Did Stewart break any anti-vilification laws? The fact that he desecrated books from two religions would seem to narrow the potential victim group to all people of faith, rather than one ethnic-religious group. Queensland Council for Civil Liberties President Michael Cope says that, in his view, nothing he did contravenes the Queensland Anti-Discrimination Act. He also offers the opinion that Stewart’s stunt should not be an offense. Queensland police are not investigating the matter.
People will argue that he has shown a lack of respect for the views of people of faith. This argument mangles syntax. How can you show respect for a view? Respect is applied to people, not views. At some point, the verb respect started being applied to abstract nouns (like the “war on terror”). I have no respect for views that I consider wrong. I just think they are wrong. How can anyone respect falsehood? Moreover, if someone has enough views that I think are wrong, I lose respect for the person as well. I might still pretend to have respect, simply because society has to function with the minimum amount of friction. But if someone asks me my opinion about them, I will offer a negative one. So saying that atheists should respect religious views is, by my analysis, an abuse of language.
Neither is disrespecting someone for their religion a form of unfair discrimination. Orwell lives. Discrimination seems to have lost any qualifier such as “racial” or “sexual”, and discrimination itself is now considered unethical. How did we move away from the core issue of racial discrimination to the general fear of giving offense? Acting negatively towards black people is wrong for several reasons. First, it makes no difference whether someone is black or not. Second, even if it did they cannot help being black and cannot change it. Third, no one can argue that blackness hurts anyone. Religion is not like that. It is relevant to someone’s character and core beliefs. It is voluntary. And it can at least be argued that it has hurt people in the past and even that it continues to be a focus of violence in the present. When did it become discriminatory to not respect a set of beliefs for an articulated reason? Carried to its logical conclusion, if you do not respect extreme libertarians you are a discriminatory bigot. If you burn the works of their prophet Hayek you are a discriminatory bigot.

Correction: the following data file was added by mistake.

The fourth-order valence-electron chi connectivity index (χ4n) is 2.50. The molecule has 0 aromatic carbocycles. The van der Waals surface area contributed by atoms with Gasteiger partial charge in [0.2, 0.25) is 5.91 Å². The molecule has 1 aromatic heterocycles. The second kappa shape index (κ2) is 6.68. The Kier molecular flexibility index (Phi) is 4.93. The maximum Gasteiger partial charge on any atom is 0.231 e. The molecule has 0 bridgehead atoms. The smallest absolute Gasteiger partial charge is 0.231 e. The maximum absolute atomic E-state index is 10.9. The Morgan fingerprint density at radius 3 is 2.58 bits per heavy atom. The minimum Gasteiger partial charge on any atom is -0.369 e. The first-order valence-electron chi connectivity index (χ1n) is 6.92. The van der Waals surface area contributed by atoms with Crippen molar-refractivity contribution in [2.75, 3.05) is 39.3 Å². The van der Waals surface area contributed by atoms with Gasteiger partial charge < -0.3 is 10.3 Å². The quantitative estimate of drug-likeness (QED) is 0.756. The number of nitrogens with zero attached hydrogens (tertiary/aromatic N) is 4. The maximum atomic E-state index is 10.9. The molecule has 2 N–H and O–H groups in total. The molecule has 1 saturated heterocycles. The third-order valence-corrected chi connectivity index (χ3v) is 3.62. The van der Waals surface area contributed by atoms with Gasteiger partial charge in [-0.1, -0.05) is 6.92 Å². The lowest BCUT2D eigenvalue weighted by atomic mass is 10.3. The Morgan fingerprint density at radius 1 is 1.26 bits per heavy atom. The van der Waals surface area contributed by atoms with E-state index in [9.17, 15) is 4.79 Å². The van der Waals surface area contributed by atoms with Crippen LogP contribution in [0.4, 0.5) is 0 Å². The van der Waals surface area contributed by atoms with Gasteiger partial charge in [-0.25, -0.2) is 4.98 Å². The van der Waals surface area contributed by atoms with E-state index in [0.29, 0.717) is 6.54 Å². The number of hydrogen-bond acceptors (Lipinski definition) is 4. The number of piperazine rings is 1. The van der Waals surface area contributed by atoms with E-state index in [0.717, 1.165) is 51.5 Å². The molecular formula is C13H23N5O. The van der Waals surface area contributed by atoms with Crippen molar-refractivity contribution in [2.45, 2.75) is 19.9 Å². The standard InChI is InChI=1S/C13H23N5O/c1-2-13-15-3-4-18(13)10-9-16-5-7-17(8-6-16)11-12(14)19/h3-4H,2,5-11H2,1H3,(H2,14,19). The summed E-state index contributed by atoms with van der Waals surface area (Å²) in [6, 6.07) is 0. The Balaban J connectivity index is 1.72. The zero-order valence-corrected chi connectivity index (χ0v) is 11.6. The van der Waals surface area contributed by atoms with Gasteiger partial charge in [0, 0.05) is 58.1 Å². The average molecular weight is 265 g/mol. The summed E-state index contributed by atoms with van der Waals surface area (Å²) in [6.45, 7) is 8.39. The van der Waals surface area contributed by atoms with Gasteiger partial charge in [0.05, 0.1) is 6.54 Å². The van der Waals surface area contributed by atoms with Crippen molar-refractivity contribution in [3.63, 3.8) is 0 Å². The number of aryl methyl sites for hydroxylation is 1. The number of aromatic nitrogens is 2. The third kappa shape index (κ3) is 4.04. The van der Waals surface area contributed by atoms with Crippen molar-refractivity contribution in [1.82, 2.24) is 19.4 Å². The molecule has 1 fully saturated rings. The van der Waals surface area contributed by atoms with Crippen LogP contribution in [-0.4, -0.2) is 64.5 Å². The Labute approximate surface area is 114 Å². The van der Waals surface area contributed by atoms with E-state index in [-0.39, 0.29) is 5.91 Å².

A commenter at the SMH who was critical of Stewart said:
“No one burns a Koran because they want to burn ‘pages printed with ink’. They burn it because they want to challenge or violate the ideology behind the book.”
Quite so, and there is nothing wrong with that in my view. We are allowed to challenge ideology. More to the point, Stewart burnt both the Koran and the Bible, so he is challenging the ideology behind sacred books in general. If this is not publicly acceptable, then we are in very, deep trouble.
I really hope that the PR consultants at QUT do not convince the university to sack him. However, I suspect they will. If they do, can I encourage all Tropodillians to send an email to the principle policy advisor to the Vice Chancellor of QUT, Dr Lawrence Stedman, whose email is [email protected]? I certainly have mine composed and ready.
Just for the record, I would not label myself an atheist. Nevertheless, I am very much with Voltaire on this one. Stewart should not face any consequences so that we can all feel free to challenge cherished notions. Finally, it is a sad comment on our times that I feel obliged to add the following: The views expressed in this post are the author’s own and in no way represent the views of Melbourne Business School.